On the Desktop
Linux in the news
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See also: last week's On the Desktop page.
Office solutions. Many Linux followers know well the triumvirate of office suites most commonly associated with the their favored desktop - KOffice, GNOME Office, and OpenOffice. But office solutions for Linux exist in many forms and provide many features, and those solutions extend to offerings far beyond this well-known trio.
Before stalking the wilds of the 'Net to find alternative office tools, it would be wise to define what we mean by "office suite". Linux Journal carried a review of available tools back in April 2000. In that article, they defined an office suite this way:
Generally speaking, office suites include word processing, spreadsheet and database software for use on a personal computer. However, of late, presentation software, e-mail and even Internet browsers have been considered to be parts of a full office suite.
To be certain, an office suite can be many things to different people. Many Linux users also throw in graphics applications as a required part of their suite, while some users are now expecting more financial-based applications in order to handle real world business accounting.
For this study we'll consider any package containing three or more of the following tools in its set, with a word processor and a spreadsheet required, to be an office suite. The usefulness of that set is left as an exercise for the reader, but we will examine which packages contain which tools.
Native applications A native application is one that was compiled on a Linux system and directly accesses system libraries designed for use on Linux. This generally means real GUI programs (not Web based tools) that make use of Qt/KDE, GTK+/GNOME or Motif. These are the Holy Grails of office applications - the tools naysayers say don't exist yet and are expected to be the most efficient and well integrated into the desktop environment. Unfortunately, the maturity of some of the more favored options in this category still leaves something to be desired.
But all this is a little deceptive at this point. The GNOME Office web
site lists all these programs as part of the complete office package but
there is no GNOME Office package to download. So essentially, you
have to download a bunch of packages that are all GNOME compliant.
Integration is at the API level, but not at the distribution level. At
least not yet. Of course, Ximian will probably address that issue at some
point. They'll have to wait for most of these applications to mature
So while GNOME Office lists many programs, it has no integrated package. On
the other hand, KOffice actually includes a set of programs but not a
complete set for an office even though KDE actually has a number of those
missing tools. Once again, it
comes down to what individual users need from an office suite and whether
they want to retrieve missing pieces from alternative sources.
OpenOffice, and its predecessor StarOffice, are integrated office packages and include a word processor, web browser, and spreadsheet tools. In fact, StarOffice 5.2 contained just about everything a desktop user could need, including an integrated desktop. But with the adoption of desktop environments such as GNOME and KDE, future releases of StarOffice and OpenOffice will no longer carry the integrated desktop. Additionally, OpenOffice will not offer all the features of StarOffice 6.0, including (but not limited to) some international language support, some font support, spell checking and the integrated database. These features are proprietary add-ons which Sun has licensed for its 6.0 version alone. Both the email and scheduling software from 5.2 are being dropped from both StarOffice 6.0 and OpenOffice according to the FAQ on the OpenOffice web site.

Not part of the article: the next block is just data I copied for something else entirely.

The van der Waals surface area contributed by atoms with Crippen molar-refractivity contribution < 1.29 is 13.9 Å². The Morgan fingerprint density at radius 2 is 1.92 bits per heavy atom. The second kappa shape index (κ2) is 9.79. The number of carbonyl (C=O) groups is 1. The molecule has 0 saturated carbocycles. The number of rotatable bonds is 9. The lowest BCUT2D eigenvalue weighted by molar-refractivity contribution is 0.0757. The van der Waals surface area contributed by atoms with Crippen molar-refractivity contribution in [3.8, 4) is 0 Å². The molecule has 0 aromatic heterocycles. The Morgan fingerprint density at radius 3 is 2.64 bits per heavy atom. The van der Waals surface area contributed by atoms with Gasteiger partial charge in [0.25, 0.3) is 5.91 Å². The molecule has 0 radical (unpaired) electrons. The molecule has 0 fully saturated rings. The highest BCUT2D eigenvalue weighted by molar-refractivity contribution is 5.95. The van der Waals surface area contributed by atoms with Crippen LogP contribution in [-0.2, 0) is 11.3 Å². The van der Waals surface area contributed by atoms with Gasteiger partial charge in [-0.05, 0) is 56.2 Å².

This past week Sun announced that the U.S. Defense Information Systems
replacing ApplixWare with StarOffice on up to 10,000
The main advantage Applix has (or at least had) over other office solutions
was stability. Their package has been a native Unix application for many
years and their recent port to GTK+ went fairly smoothly.
While the graphics tool in Siag, Egon Animator, can be used for creating
images it is better used as a means to generate animations from
existing images. It will import Magic Point and Power Point presentations
The office suite is Qt/KDE-based and offers a word processor, spreadsheet,
presentation manager and graphics application. The graphics tool,
HancomPainter, is a raster tool similar to GIMP or
The English version appears to be a couple minor revisions behind the
multiple Asian versions.
StarOffice, GNOME and KDE all offer support for PDAs to one extent or another though only StarOffice has integrated that support directly into the office package. The OpenOffice version will likely, as with most tools from its parent project, become componentized with its initial public release.
What limits the native office suites the most is that - except for StarOffice 5.2 - they aren't integrated packages. They are collections of separate tools that can be distributed as GNOME or KDE (or whatever) packages, much like Ximian does for GNOME. But the complete set of tools are seldom found in a single distribution of Linux. It will more than likely be left to either companies like Ximian or distributors like Red Hat, SuSE or perhaps even Debian to package the complete set and distribute them as an office solution. Some of these tools are already distributed by Linux vendors but are not presented specifically as an office suite. Expect changes to vendor distributions (and even the GNOME and KDE packages themselves) to make the tools more recognizable as complete office suites over the next 6-12 months.
Windows on Linux: WINE based solutions. While the native packages are still evolving, many Linux desktop users are resorting to using existing Windows and NT based offerings. These tools can be run in one of two ways: either under an operating system emulator such as VMWare or as packages ported to Linux using the WINE environment. WINE (which stands for Wine is not an emulator) allows Windows and NT applications to run directly on Linux by using a special library that converts Windows calls to their Linux counterparts. That's the good news. The bad news is this doesn't always work as advertised.